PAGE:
Consultation process cannot be extended

Pleas to extend the consultation period for the highway upgrade through Medlow Bath have fallen on deaf ears, with submissions now closed.

State and federal Labor MPs, Trish Doyle and Susan Templeman, and the mayor, Cr Mark Greenhill, wrote to the relevant federal and state ministers at the end of July requesting a pause on the consultation until people were out of lockdown and able to have face-to-face meetings.

But NSW regional transport and roads minister Paul Toole said Transport for NSW could not postpone consultation sessions.

Medlow Bath sign: Residents express their preferences.

Medlow Bath sign: Residents express their preferences.

"The minister [Paul Toole] reports to us that consultation sessions have been more than adequate and extensive but this is not lining up with what we're being told by the residents of Medlow Bath," said Ms Doyle. "We're hearing that locals are deeply unhappy with the current plans. Many feel as though their points of view are being ignored and that the consultation process to date has been unjust and demoralising."

Medlow Residents Association president, Deb Brown, said the whole process had been "cruel and unfair".

"The insistence ... to push on with this project consultation in 2020 and 2021 appears indicative of a lack of commitment to true and honest consultation, prioritising its 2022 construction schedule over proper process," Ms Brown said.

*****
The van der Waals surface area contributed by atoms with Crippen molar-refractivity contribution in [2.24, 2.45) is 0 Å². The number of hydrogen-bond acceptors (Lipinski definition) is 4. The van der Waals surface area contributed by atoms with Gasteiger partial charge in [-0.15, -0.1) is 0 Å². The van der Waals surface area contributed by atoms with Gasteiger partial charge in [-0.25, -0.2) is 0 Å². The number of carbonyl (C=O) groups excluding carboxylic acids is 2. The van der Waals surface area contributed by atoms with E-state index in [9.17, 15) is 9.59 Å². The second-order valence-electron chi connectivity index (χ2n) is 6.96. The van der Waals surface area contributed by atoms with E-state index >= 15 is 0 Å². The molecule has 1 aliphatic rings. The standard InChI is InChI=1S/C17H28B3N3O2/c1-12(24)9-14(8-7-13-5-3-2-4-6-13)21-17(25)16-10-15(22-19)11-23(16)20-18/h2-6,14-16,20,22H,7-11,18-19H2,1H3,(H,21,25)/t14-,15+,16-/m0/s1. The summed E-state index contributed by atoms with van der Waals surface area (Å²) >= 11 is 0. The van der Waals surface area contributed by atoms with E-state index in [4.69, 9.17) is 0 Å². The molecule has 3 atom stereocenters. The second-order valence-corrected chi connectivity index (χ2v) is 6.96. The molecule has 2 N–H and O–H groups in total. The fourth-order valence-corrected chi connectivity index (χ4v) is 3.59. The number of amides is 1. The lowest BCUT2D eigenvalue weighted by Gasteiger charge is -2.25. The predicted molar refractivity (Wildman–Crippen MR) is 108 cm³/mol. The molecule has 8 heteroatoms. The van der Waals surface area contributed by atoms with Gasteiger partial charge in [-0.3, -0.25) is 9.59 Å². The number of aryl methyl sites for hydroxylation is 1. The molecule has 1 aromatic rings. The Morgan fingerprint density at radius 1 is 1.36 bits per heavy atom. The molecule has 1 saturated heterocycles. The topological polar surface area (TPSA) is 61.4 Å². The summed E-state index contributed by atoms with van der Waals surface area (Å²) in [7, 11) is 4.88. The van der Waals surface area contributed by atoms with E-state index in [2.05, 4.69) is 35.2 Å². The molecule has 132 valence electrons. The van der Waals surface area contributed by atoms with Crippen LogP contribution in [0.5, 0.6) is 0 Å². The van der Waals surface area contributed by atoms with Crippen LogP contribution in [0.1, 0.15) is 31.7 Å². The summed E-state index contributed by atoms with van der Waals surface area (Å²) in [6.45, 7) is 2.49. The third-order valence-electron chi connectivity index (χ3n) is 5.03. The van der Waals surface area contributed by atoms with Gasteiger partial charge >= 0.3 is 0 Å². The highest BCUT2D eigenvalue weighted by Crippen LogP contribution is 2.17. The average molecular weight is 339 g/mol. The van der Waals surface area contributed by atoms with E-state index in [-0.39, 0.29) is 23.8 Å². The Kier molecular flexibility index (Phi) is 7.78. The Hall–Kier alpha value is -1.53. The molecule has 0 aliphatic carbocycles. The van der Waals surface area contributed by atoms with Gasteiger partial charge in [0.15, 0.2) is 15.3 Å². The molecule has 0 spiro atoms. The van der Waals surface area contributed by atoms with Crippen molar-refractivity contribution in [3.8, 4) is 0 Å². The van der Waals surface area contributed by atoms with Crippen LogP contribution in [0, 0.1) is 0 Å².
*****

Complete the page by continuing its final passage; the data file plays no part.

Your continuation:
Ms Templeman said the NSW government had put the entire Parliament on hold due to COVID, "yet it can't seem to hold back the bulldozers that are bearing down on Medlow Bath".

The mayor said residents in the Mid and Lower Mountains were also entitled to be consulted as the highway upgrade would allow trucks up to 30 metres to travel through the area, which would significantly affect quality of life.

Many in the Medlow community are pushing for the proposed 11-kilometre Hartley-Blackheath tunnel to be extended to their village.

Mr Brown said it would deliver "improved travel times, improved resilience to natural disasters, give Medlow Bath back its local road and reduce vehicle greenhouse gas emissions by approximately 150,000 tonnes per annum".

Meanwhile, a tender has been awarded to AECOM Australia for environmental assessment of the Blackheath to Hartley tunnel. Regional transport and roads minister, Paul Toole, said AECOM would have to ensure that the project includes measures to protect the natural heritage of the Mountains.

"This critical work will focus on continuing the detailed environmental investigations to confirm the feasibility of a tunnel in this location and will provide the basis for the environmental impact statement, due to extensive community consultation next year."

Artist's impression of one of the tunnel portals in the Upper Mountains.

Artist's impression of one of the tunnel portals in the Upper Mountains.